Research Article | Open Access
Perceptions of Yoga Therapy Embedded in Two Inpatient Rehabilitation Hospitals: Agency Perspectives
Inpatient medical rehabilitation has maintained a typical medical-model focus and structure for many years. However, as integrative therapies, such as yoga therapy, emerge as treatments which can enhance the physical and mental health of its participants, it is important to determine if they can be easily implemented into the traditional rehabilitation structure and milieu. Therefore, the purpose of this study was to examine the perceptions of key agency personnel on the feasibility and utility of yoga therapy implemented in inpatient rehabilitation. This study reports the results of focus groups and an individual interview with key stakeholders (administrators and rehabilitation therapists) from two rehabilitation hospitals following the implementation of yoga therapy. Results focused on several key themes: feasibility from the therapist and administrator perspectives, challenges to implementation, and utility and benefit. Overall, the implementation and integration of yoga therapy were positive; however, some programmatic and policy and organizational considerations remain. Implications for practice and future research are provided.
The International Association of Yoga Therapists (IAYT) defines yoga therapy as “…the process of empowering individuals to progress toward improved health and well-being through the application of the philosophy and practice of Yoga”  (p. 3). Yoga therapy is available in the community and has been shown to improve physical [2–8] and mental [3, 4, 7–11] functioning with individuals with chronic disease in the community. However, to our knowledge, yoga therapy has not been integrated into inpatient Western medical rehabilitation (known henceforth as rehabilitation). Inpatient rehabilitation is for individuals who require additional time to recover and repair from an acute trauma to the body following hospitalization, ranging from elective joint replacements to catastrophic brain or spinal cord injury. Rehabilitation is often provided by several therapeutic disciplines, including physical therapy, occupational therapy, recreational therapy, speech language pathology, and rehabilitation nurses.
Theoretically, the structure of yoga therapy could be easily integrated into rehabilitation. As Elgelid  identified, yoga therapy can help with Phase 1 of rehabilitation (acute injury) through the use of pranayama (breathing techniques), pratyahara (withdrawal of the senses), and dhyana (meditation) by reducing pain and increasing focus on body awareness. Yoga therapy can also assist with Phase 2 of rehabilitation (repair) by focusing on yamas and niyamas (rules for living), dharana (concentration), and asanas (physical postures). In Phase 2, these components of yoga therapy will help the body and tissues repair. In the final phase (3; Remodeling), the focus should be on asanas (physical postures) in order to restore function to the highest possible level .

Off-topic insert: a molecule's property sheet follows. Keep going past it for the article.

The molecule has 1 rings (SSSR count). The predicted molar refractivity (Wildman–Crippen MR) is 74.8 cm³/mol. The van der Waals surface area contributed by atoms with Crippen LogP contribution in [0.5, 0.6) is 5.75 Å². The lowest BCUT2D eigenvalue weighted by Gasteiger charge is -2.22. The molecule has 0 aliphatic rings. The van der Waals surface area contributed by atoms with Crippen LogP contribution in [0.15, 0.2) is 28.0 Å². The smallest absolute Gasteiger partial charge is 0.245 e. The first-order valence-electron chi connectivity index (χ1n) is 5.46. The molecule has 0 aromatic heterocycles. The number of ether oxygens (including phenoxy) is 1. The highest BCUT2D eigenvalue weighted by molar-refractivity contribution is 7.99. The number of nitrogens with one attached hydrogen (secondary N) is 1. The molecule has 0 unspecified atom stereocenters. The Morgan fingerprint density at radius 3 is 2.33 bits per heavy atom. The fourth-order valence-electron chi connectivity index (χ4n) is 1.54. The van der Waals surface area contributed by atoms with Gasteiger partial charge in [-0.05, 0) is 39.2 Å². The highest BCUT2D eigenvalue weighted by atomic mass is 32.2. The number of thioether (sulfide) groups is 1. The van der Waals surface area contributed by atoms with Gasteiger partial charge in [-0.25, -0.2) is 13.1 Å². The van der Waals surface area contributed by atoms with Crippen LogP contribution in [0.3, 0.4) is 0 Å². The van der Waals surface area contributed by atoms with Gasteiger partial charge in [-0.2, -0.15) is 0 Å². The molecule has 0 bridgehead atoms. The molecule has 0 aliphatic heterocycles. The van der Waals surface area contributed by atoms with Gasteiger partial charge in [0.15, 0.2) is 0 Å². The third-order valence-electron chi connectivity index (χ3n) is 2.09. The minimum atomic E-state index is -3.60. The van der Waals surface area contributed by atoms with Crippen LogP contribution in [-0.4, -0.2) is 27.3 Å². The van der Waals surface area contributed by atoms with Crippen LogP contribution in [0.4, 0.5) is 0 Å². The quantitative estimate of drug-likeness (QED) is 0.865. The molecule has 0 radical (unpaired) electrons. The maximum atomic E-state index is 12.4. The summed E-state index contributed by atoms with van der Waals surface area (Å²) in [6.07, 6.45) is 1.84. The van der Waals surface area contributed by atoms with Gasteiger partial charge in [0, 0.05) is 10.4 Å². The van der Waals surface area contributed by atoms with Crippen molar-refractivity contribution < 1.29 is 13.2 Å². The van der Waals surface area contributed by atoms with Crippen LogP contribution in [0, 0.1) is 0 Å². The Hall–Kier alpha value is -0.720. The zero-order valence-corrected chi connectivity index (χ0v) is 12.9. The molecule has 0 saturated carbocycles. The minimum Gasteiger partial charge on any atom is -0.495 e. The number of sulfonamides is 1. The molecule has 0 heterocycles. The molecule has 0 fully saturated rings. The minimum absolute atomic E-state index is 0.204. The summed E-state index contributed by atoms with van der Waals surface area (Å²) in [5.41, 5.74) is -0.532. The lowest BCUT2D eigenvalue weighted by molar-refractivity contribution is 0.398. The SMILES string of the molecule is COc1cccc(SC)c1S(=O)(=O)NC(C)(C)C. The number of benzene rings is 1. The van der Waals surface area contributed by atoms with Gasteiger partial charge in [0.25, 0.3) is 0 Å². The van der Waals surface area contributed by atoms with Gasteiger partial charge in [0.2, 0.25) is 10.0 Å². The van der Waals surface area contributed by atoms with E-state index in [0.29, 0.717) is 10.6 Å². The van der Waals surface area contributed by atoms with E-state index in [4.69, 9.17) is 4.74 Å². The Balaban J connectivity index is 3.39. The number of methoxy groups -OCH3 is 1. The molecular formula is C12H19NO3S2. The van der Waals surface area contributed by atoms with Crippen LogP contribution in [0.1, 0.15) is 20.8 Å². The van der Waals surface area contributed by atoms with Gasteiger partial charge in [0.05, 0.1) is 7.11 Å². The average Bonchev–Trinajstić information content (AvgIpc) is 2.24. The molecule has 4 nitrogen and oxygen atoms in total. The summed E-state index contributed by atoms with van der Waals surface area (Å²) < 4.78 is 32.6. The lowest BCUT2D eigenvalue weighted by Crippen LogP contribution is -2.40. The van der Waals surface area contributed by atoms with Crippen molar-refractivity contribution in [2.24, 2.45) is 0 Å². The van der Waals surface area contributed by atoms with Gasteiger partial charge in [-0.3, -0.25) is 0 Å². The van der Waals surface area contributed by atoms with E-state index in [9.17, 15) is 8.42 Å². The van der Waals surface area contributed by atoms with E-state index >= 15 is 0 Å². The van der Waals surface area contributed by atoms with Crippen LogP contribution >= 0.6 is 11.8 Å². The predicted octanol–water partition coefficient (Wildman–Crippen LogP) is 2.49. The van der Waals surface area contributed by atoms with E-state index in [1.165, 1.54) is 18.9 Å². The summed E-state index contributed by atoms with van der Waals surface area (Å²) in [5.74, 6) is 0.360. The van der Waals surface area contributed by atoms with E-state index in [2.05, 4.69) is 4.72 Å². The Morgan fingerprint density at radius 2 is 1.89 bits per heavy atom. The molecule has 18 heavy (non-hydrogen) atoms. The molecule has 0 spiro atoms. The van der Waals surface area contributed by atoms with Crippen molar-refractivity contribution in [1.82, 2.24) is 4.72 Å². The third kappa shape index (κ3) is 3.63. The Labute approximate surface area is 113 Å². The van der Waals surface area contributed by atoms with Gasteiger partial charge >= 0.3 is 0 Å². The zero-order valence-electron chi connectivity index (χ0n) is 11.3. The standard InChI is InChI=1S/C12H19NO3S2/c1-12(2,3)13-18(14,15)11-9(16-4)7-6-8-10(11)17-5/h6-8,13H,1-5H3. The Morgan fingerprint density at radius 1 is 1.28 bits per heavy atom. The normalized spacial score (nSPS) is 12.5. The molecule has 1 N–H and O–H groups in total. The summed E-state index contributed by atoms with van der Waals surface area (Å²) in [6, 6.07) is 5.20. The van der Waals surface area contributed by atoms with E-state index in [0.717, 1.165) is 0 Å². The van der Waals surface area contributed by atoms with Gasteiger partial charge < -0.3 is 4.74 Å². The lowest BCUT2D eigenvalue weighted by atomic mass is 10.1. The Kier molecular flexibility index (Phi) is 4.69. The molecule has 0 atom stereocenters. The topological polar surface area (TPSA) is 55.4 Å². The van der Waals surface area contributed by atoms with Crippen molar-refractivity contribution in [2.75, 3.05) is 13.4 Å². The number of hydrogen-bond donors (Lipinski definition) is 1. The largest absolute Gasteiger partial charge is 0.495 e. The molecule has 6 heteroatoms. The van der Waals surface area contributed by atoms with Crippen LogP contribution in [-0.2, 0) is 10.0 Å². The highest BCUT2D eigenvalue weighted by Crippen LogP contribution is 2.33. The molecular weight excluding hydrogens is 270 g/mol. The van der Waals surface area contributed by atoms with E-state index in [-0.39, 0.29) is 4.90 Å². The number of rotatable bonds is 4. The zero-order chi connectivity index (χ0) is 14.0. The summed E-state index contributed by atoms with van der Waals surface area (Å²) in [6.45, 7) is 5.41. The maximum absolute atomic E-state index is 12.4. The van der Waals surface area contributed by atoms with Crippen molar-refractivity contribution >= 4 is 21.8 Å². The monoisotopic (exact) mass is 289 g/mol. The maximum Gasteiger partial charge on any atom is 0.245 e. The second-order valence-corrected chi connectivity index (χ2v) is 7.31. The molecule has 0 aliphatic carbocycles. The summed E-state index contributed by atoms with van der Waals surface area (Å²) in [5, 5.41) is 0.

Taylor  stated, “the interface between yoga therapy and rehabilitation is fertile ground for substantive health reform, each informing and shaping the other” (p. 94). While this is a lofty goal, changing or enhancing the existing structure of rehabilitation in the United States is a challenge, due to numerous and extensive payment and insurance-related regulations. Therefore, the purpose of this study was to examine the perceptions of key agency personnel on the feasibility and utility of yoga therapy implemented in inpatient rehabilitation.
2. Materials and Methods
Yoga therapy was embedded into two inpatient rehabilitation units in the Midwest United States for people recovering from acute injuries, including spinal cord injury, traumatic brain injury, and stroke to determine if it was feasible and useful to incorporate as a part of care, both from a patient perspective and agency perspective. This study reports the findings from the agency perspective; the patient perspectives are reported elsewhere .
Patients at the rehabilitation hospitals were eligible for the study if they were able to speak and understand English, score at least 4/6 on the 6-item Mini Mental State Exam, and were at least 18 years old. Patients were not eligible for this study if they were dependent on oxygen, were participating in a research study, or had a diagnosis of a serious cardiac condition or drug/alcohol abuse.
Eligible participants were able to choose group or individual yoga sessions (or both) and received a guided relaxation audio recording. All yoga sessions were offered twice weekly and added to the participant’s rehabilitation daily schedule. The yoga sessions were led by a certified yoga therapist, who modified the postures as necessary for each participant. Group yoga classes were 45-minute sessions, while individual yoga classes lasted for 30 minutes. Yoga asanas, or postures, occurred in a chair, wheelchair, or bed, as needed. For individuals who were unable to perform physical asanas, the practice focused on pranayama or breathwork. Research assistants were available to assist with modifications of physical postures as needed. Participants used the guided relaxation as they desired.